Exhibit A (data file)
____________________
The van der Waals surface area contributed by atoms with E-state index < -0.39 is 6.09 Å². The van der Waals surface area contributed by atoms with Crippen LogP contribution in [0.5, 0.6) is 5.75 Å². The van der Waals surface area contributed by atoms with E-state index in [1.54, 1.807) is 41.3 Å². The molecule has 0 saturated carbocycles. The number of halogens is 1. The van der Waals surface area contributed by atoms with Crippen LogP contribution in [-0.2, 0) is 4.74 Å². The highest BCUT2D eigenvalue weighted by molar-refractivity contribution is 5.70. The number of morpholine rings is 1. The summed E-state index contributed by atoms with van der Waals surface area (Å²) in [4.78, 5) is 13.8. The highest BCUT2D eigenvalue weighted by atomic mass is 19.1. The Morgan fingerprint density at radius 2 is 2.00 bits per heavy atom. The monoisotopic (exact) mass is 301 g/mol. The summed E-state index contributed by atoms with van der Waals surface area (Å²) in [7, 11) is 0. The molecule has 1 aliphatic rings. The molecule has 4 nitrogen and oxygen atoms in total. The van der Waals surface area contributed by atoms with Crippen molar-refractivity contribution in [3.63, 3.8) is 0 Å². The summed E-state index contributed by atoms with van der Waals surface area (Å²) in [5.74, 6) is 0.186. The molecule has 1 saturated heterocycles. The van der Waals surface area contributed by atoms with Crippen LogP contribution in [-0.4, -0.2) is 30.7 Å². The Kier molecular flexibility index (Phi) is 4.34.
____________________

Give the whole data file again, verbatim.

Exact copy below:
The van der Waals surface area contributed by atoms with E-state index < -0.39 is 6.09 Å². The van der Waals surface area contributed by atoms with Crippen LogP contribution in [0.5, 0.6) is 5.75 Å². The van der Waals surface area contributed by atoms with E-state index in [1.54, 1.807) is 41.3 Å². The molecule has 0 saturated carbocycles. The number of halogens is 1. The van der Waals surface area contributed by atoms with Crippen LogP contribution in [-0.2, 0) is 4.74 Å². The highest BCUT2D eigenvalue weighted by molar-refractivity contribution is 5.70. The number of morpholine rings is 1. The summed E-state index contributed by atoms with van der Waals surface area (Å²) in [4.78, 5) is 13.8. The highest BCUT2D eigenvalue weighted by atomic mass is 19.1. The Morgan fingerprint density at radius 2 is 2.00 bits per heavy atom. The monoisotopic (exact) mass is 301 g/mol. The summed E-state index contributed by atoms with van der Waals surface area (Å²) in [7, 11) is 0. The molecule has 1 aliphatic rings. The molecule has 4 nitrogen and oxygen atoms in total. The van der Waals surface area contributed by atoms with Crippen molar-refractivity contribution in [3.63, 3.8) is 0 Å². The summed E-state index contributed by atoms with van der Waals surface area (Å²) in [5.74, 6) is 0.186. The molecule has 1 saturated heterocycles. The van der Waals surface area contributed by atoms with Crippen LogP contribution in [-0.4, -0.2) is 30.7 Å². The Kier molecular flexibility index (Phi) is 4.34.